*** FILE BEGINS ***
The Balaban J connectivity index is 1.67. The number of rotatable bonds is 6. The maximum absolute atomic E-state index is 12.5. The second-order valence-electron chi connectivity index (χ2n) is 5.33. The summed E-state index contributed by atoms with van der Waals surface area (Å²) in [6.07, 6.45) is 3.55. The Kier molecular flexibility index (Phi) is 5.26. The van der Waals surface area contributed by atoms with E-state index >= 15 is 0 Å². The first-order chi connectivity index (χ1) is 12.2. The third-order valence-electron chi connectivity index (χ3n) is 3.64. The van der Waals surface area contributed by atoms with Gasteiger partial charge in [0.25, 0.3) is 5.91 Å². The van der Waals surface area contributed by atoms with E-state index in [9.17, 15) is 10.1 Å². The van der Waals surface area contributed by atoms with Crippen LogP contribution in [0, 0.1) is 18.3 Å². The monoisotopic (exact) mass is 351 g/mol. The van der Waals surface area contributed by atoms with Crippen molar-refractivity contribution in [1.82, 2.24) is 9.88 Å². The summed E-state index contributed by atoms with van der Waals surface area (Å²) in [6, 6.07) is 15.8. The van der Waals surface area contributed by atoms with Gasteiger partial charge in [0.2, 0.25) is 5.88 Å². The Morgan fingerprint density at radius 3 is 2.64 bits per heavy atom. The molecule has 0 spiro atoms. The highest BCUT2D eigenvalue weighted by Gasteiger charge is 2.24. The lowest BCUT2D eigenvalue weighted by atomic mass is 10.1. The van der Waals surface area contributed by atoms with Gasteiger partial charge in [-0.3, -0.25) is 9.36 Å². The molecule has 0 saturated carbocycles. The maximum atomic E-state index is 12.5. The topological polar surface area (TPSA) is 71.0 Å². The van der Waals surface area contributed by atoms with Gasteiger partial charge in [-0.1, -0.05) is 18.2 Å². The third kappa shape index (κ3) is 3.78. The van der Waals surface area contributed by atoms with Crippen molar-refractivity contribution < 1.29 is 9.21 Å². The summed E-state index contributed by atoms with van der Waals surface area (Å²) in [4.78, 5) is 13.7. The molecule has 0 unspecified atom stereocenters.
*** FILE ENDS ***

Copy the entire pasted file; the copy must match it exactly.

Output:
The Balaban J connectivity index is 1.67. The number of rotatable bonds is 6. The maximum absolute atomic E-state index is 12.5. The second-order valence-electron chi connectivity index (χ2n) is 5.33. The summed E-state index contributed by atoms with van der Waals surface area (Å²) in [6.07, 6.45) is 3.55. The Kier molecular flexibility index (Phi) is 5.26. The van der Waals surface area contributed by atoms with E-state index >= 15 is 0 Å². The first-order chi connectivity index (χ1) is 12.2. The third-order valence-electron chi connectivity index (χ3n) is 3.64. The van der Waals surface area contributed by atoms with Gasteiger partial charge in [0.25, 0.3) is 5.91 Å². The van der Waals surface area contributed by atoms with E-state index in [9.17, 15) is 10.1 Å². The van der Waals surface area contributed by atoms with Crippen LogP contribution in [0, 0.1) is 18.3 Å². The monoisotopic (exact) mass is 351 g/mol. The van der Waals surface area contributed by atoms with Crippen molar-refractivity contribution in [1.82, 2.24) is 9.88 Å². The summed E-state index contributed by atoms with van der Waals surface area (Å²) in [6, 6.07) is 15.8. The van der Waals surface area contributed by atoms with Gasteiger partial charge in [0.2, 0.25) is 5.88 Å². The Morgan fingerprint density at radius 3 is 2.64 bits per heavy atom. The molecule has 0 spiro atoms. The highest BCUT2D eigenvalue weighted by Gasteiger charge is 2.24. The lowest BCUT2D eigenvalue weighted by atomic mass is 10.1. The van der Waals surface area contributed by atoms with Gasteiger partial charge in [-0.3, -0.25) is 9.36 Å². The molecule has 0 saturated carbocycles. The maximum atomic E-state index is 12.5. The topological polar surface area (TPSA) is 71.0 Å². The van der Waals surface area contributed by atoms with Gasteiger partial charge in [-0.1, -0.05) is 18.2 Å². The third kappa shape index (κ3) is 3.78. The van der Waals surface area contributed by atoms with Crippen molar-refractivity contribution < 1.29 is 9.21 Å². The summed E-state index contributed by atoms with van der Waals surface area (Å²) in [4.78, 5) is 13.7. The molecule has 0 unspecified atom stereocenters.